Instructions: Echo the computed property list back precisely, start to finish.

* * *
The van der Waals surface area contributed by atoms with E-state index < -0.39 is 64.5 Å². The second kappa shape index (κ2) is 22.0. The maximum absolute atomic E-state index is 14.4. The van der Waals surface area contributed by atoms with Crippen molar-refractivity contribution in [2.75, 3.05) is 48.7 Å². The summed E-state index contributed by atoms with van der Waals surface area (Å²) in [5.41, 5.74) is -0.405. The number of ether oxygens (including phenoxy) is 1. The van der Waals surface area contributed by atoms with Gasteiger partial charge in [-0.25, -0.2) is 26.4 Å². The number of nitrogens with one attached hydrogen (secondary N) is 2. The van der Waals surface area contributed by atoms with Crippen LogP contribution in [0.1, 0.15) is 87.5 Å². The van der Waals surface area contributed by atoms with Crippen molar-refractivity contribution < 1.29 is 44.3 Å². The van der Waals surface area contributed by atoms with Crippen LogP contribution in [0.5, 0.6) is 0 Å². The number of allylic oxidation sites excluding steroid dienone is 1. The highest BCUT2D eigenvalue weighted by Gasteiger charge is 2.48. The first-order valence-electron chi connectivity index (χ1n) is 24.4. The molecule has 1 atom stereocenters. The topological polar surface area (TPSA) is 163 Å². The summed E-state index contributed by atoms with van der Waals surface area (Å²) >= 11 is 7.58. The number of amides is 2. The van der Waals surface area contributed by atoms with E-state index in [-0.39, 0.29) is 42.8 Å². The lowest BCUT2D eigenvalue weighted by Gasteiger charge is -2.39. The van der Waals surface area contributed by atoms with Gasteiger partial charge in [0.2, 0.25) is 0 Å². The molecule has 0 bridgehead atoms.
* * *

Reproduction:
The van der Waals surface area contributed by atoms with E-state index < -0.39 is 64.5 Å². The second kappa shape index (κ2) is 22.0. The maximum absolute atomic E-state index is 14.4. The van der Waals surface area contributed by atoms with Crippen molar-refractivity contribution in [2.75, 3.05) is 48.7 Å². The summed E-state index contributed by atoms with van der Waals surface area (Å²) in [5.41, 5.74) is -0.405. The number of ether oxygens (including phenoxy) is 1. The van der Waals surface area contributed by atoms with Gasteiger partial charge in [-0.25, -0.2) is 26.4 Å². The number of nitrogens with one attached hydrogen (secondary N) is 2. The van der Waals surface area contributed by atoms with Crippen LogP contribution in [0.1, 0.15) is 87.5 Å². The van der Waals surface area contributed by atoms with Crippen molar-refractivity contribution < 1.29 is 44.3 Å². The van der Waals surface area contributed by atoms with Crippen LogP contribution in [0.5, 0.6) is 0 Å². The number of allylic oxidation sites excluding steroid dienone is 1. The highest BCUT2D eigenvalue weighted by Gasteiger charge is 2.48. The first-order valence-electron chi connectivity index (χ1n) is 24.4. The molecule has 1 atom stereocenters. The topological polar surface area (TPSA) is 163 Å². The summed E-state index contributed by atoms with van der Waals surface area (Å²) >= 11 is 7.58. The number of amides is 2. The van der Waals surface area contributed by atoms with E-state index in [-0.39, 0.29) is 42.8 Å². The lowest BCUT2D eigenvalue weighted by Gasteiger charge is -2.39. The van der Waals surface area contributed by atoms with Gasteiger partial charge in [0.2, 0.25) is 0 Å². The molecule has 0 bridgehead atoms.